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Re: You Ain't Seen Nuthin' Yet

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Message 21 of 52

@gruffstuff wrote:

 

The world you describe seems to have very few people being productive and supporting everyone else.

 

I wouldn't characterize it as people being productive, people will own machines and machines will do the work. Not sure how people will buy the stuff the machines make without income.

 

What's the alternative if machines displace 50% of the workforce in the next few decades?

 

People can adapt or try to, learn new skills, new professions, but they have to pay the bills while they do.

 

The drive to reduce the cost of labor and automation is not going to stop.

 

Another possibility is machines greatly reduce the cost of goods and services.

 

What do that do to the value of what human labor is still around?

 

What will labor be worth if 50% of the workforce doesn't have a job?

 

Still people have to pay the bills.

 

Get rid of the people ?

 

On a scale of 1 to 10 most people are around 5, they're average, what will average people do? Not smart enough to design robots, they don't own land to farm, no new world to get on a ship and sail to, and machines can do most of the jobs they used to do, faster, cheaper, better, forever. 

 

Family planning or just keep trying to bring back coal and man made climate change will get rid of a lot of the surplus population.

 

 

 

 


It does appear the Republican Path Forward is a form of genocide by neglect. Neglect pollution control, kill more people. Neglect climate change, kill more people. Neglect health care, kill more people. They even have come up with a new victim - instead of basing their genocide on race, they base it on INCOME, so only the poor will die. This seems to be okay with the GOPerBase, mostly because they haven't noticed the plan also calls for moving the middle class down to "poor" as rapidly as possible.

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Re: You Ain't Seen Nuthin' Yet

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Message 22 of 52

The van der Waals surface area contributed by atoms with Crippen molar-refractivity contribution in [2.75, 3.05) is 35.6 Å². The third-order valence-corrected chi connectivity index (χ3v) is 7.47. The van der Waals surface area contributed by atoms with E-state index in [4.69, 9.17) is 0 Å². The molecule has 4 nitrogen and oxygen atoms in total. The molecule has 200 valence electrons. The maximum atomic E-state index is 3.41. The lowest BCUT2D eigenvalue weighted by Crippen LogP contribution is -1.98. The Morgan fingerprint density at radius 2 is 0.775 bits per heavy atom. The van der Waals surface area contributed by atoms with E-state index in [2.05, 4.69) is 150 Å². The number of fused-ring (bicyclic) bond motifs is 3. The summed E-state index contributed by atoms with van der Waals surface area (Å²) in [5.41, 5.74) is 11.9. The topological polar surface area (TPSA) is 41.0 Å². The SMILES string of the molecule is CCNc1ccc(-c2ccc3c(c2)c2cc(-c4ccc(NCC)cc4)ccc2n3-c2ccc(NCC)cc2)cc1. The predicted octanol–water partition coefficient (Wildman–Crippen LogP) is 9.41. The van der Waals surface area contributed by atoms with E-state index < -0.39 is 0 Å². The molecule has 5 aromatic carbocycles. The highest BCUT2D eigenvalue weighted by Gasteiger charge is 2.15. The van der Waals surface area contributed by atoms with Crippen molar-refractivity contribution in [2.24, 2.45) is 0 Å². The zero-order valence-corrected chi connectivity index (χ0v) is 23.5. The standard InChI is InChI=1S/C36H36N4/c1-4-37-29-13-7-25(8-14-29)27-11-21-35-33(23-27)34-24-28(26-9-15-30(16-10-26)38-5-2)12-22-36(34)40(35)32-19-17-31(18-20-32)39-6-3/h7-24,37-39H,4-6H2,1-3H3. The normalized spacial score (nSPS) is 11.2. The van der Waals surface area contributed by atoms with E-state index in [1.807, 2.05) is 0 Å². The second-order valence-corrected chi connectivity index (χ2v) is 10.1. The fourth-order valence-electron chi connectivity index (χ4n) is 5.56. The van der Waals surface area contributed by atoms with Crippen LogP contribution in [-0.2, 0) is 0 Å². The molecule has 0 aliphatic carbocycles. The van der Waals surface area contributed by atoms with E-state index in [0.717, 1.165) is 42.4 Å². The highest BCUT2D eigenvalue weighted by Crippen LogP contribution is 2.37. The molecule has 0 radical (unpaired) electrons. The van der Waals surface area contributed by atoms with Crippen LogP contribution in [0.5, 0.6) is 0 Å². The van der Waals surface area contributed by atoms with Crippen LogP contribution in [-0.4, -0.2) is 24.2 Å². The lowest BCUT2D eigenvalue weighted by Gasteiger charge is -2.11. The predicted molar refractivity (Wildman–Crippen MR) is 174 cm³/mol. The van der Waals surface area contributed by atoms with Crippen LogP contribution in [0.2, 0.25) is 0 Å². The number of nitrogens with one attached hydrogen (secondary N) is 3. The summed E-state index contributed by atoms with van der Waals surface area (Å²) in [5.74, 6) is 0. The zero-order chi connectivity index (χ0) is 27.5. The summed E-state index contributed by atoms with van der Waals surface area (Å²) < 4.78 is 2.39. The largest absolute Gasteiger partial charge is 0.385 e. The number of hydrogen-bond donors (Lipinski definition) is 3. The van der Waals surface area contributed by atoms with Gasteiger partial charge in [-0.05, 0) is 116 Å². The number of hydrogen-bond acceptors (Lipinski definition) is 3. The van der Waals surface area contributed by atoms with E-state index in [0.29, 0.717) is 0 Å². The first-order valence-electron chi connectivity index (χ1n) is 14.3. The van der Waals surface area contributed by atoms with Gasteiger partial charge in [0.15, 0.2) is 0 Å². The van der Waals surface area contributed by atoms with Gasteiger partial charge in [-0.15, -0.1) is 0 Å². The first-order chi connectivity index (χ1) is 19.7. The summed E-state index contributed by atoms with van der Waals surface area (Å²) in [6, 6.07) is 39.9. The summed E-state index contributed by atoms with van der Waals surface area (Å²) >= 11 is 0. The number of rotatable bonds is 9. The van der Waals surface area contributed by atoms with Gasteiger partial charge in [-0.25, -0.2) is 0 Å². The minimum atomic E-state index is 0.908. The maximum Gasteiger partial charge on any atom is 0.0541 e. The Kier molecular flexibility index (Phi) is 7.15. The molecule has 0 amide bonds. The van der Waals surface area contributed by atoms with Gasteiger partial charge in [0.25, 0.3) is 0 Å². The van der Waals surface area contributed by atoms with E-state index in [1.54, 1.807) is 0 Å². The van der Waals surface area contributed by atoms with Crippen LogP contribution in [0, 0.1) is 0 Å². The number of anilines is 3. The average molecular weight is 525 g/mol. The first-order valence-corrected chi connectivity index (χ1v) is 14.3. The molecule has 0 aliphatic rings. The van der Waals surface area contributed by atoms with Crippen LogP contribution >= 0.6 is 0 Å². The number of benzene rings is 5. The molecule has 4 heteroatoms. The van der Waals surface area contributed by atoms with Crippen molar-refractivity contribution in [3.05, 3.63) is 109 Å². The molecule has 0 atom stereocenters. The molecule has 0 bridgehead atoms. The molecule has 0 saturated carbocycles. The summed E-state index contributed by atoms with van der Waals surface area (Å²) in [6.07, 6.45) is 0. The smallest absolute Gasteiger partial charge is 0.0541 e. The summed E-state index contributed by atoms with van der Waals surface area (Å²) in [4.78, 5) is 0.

It is not a case of manufacturing jobs going away. It is a case of jobs going away.

 

Better way to phrase that is it is not a case of manufacturing going away, it's a case of manufacturing jobs going away.

 

Look at what has already happened in the US, manufacturing jobs are way down, but manufacturing output is way up.

 

However it's not just going to be manufacturing, one of the next things to go will be drivers, truck drivers, bus drivers, cab drivers, Uber drivers.

 

Every society is three meals away from anarchy, or nine meals from chaos, or four meals from revolution. 

 

Take your pick.

 

What's better, a minimum income scheme or a revolution, or anarchy, or chaos?

 

Cheaper to just feed people and keep a roof over their heads then it is to lock them up or wage war on them.

 

At least I think it is.

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Re: You Ain't Seen Nuthin' Yet

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Message 23 of 52

 

The world you describe seems to have very few people being productive and supporting everyone else.

 

I wouldn't characterize it as people being productive, people will own machines and machines will do the work. Not sure how people will buy the stuff the machines make without income.

 

What's the alternative if machines displace 50% of the workforce in the next few decades?

 

People can adapt or try to, learn new skills, new professions, but they have to pay the bills while they do.

 

The drive to reduce the cost of labor and automation is not going to stop.

 

Another possibility is machines greatly reduce the cost of goods and services.

 

What do that do to the value of what human labor is still around?

 

What will labor be worth if 50% of the workforce doesn't have a job?

 

Still people have to pay the bills.

 

Get rid of the people ?

 

On a scale of 1 to 10 most people are around 5, they're average, what will average people do? Not smart enough to design robots, they don't own land to farm, no new world to get on a ship and sail to, and machines can do most of the jobs they used to do, faster, cheaper, better, forever. 

 

Family planning or just keep trying to bring back coal and man made climate change will get rid of a lot of the surplus population.